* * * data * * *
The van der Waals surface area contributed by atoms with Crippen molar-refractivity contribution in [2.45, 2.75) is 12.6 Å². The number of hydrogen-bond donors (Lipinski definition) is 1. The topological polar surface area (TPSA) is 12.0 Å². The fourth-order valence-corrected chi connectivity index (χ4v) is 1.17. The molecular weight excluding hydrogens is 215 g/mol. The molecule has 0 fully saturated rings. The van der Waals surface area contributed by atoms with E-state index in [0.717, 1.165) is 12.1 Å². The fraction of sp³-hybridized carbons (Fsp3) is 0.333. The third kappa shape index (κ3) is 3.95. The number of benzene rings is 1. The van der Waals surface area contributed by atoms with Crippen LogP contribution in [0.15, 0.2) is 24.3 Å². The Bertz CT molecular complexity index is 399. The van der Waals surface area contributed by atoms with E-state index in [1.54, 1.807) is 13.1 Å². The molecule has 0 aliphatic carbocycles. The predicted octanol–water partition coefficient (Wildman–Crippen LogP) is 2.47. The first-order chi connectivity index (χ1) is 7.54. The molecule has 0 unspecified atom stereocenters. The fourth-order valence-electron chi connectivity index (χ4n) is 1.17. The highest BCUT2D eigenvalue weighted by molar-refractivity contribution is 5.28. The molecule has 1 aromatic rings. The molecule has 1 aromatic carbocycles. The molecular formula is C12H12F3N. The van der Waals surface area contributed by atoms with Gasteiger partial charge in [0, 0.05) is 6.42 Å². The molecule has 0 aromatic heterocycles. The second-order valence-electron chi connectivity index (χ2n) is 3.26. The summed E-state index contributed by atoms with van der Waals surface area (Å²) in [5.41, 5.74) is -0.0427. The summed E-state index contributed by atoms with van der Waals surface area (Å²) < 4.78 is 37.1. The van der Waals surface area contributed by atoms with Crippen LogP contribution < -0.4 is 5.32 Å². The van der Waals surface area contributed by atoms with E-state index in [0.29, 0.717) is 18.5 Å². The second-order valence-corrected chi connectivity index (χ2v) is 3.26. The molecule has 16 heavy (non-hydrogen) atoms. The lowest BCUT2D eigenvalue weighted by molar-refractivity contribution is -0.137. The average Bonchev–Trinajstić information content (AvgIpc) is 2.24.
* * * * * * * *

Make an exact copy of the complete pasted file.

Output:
The van der Waals surface area contributed by atoms with Crippen molar-refractivity contribution in [2.45, 2.75) is 12.6 Å². The number of hydrogen-bond donors (Lipinski definition) is 1. The topological polar surface area (TPSA) is 12.0 Å². The fourth-order valence-corrected chi connectivity index (χ4v) is 1.17. The molecular weight excluding hydrogens is 215 g/mol. The molecule has 0 fully saturated rings. The van der Waals surface area contributed by atoms with E-state index in [0.717, 1.165) is 12.1 Å². The fraction of sp³-hybridized carbons (Fsp3) is 0.333. The third kappa shape index (κ3) is 3.95. The number of benzene rings is 1. The van der Waals surface area contributed by atoms with Crippen LogP contribution in [0.15, 0.2) is 24.3 Å². The Bertz CT molecular complexity index is 399. The van der Waals surface area contributed by atoms with E-state index in [1.54, 1.807) is 13.1 Å². The molecule has 0 aliphatic carbocycles. The predicted octanol–water partition coefficient (Wildman–Crippen LogP) is 2.47. The first-order chi connectivity index (χ1) is 7.54. The molecule has 0 unspecified atom stereocenters. The fourth-order valence-electron chi connectivity index (χ4n) is 1.17. The highest BCUT2D eigenvalue weighted by molar-refractivity contribution is 5.28. The molecule has 1 aromatic rings. The molecule has 1 aromatic carbocycles. The molecular formula is C12H12F3N. The van der Waals surface area contributed by atoms with Gasteiger partial charge in [0, 0.05) is 6.42 Å². The molecule has 0 aromatic heterocycles. The second-order valence-electron chi connectivity index (χ2n) is 3.26. The summed E-state index contributed by atoms with van der Waals surface area (Å²) in [5.41, 5.74) is -0.0427. The summed E-state index contributed by atoms with van der Waals surface area (Å²) < 4.78 is 37.1. The van der Waals surface area contributed by atoms with Crippen LogP contribution < -0.4 is 5.32 Å². The van der Waals surface area contributed by atoms with E-state index in [0.29, 0.717) is 18.5 Å². The second-order valence-corrected chi connectivity index (χ2v) is 3.26. The molecule has 16 heavy (non-hydrogen) atoms. The lowest BCUT2D eigenvalue weighted by molar-refractivity contribution is -0.137. The average Bonchev–Trinajstić information content (AvgIpc) is 2.24.